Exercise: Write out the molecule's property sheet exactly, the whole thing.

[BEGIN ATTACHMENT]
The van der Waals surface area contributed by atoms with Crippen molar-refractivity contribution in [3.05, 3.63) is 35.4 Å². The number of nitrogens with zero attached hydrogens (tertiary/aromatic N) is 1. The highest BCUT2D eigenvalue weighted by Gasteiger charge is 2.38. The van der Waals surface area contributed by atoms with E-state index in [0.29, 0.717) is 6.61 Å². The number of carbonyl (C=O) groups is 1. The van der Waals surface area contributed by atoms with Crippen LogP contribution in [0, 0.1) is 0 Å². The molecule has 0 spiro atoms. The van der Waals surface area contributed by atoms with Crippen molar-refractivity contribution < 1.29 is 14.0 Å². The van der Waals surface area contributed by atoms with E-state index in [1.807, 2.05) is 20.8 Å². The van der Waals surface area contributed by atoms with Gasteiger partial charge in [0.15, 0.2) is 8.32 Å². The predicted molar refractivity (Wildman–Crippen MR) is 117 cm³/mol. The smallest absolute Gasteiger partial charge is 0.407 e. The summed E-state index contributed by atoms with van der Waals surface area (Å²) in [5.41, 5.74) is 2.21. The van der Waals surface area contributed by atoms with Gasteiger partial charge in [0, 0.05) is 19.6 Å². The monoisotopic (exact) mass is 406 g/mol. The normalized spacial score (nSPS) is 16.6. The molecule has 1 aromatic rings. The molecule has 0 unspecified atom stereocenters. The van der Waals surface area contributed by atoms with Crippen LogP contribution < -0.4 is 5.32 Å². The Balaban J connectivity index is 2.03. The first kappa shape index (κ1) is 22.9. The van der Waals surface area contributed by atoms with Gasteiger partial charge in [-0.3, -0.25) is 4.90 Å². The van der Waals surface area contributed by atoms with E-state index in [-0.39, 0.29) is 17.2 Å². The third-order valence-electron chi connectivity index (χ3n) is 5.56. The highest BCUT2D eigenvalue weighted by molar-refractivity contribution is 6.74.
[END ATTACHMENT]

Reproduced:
The van der Waals surface area contributed by atoms with Crippen molar-refractivity contribution in [3.05, 3.63) is 35.4 Å². The number of nitrogens with zero attached hydrogens (tertiary/aromatic N) is 1. The highest BCUT2D eigenvalue weighted by Gasteiger charge is 2.38. The van der Waals surface area contributed by atoms with E-state index in [0.29, 0.717) is 6.61 Å². The number of carbonyl (C=O) groups is 1. The van der Waals surface area contributed by atoms with Crippen LogP contribution in [0, 0.1) is 0 Å². The molecule has 0 spiro atoms. The van der Waals surface area contributed by atoms with Crippen molar-refractivity contribution < 1.29 is 14.0 Å². The van der Waals surface area contributed by atoms with E-state index in [1.807, 2.05) is 20.8 Å². The van der Waals surface area contributed by atoms with Gasteiger partial charge in [0.15, 0.2) is 8.32 Å². The predicted molar refractivity (Wildman–Crippen MR) is 117 cm³/mol. The smallest absolute Gasteiger partial charge is 0.407 e. The summed E-state index contributed by atoms with van der Waals surface area (Å²) in [5.41, 5.74) is 2.21. The van der Waals surface area contributed by atoms with Gasteiger partial charge in [0, 0.05) is 19.6 Å². The monoisotopic (exact) mass is 406 g/mol. The normalized spacial score (nSPS) is 16.6. The molecule has 1 aromatic rings. The molecule has 0 unspecified atom stereocenters. The van der Waals surface area contributed by atoms with Crippen LogP contribution < -0.4 is 5.32 Å². The Balaban J connectivity index is 2.03. The first kappa shape index (κ1) is 22.9. The van der Waals surface area contributed by atoms with Gasteiger partial charge in [-0.3, -0.25) is 4.90 Å². The van der Waals surface area contributed by atoms with E-state index in [-0.39, 0.29) is 17.2 Å². The third-order valence-electron chi connectivity index (χ3n) is 5.56. The highest BCUT2D eigenvalue weighted by molar-refractivity contribution is 6.74.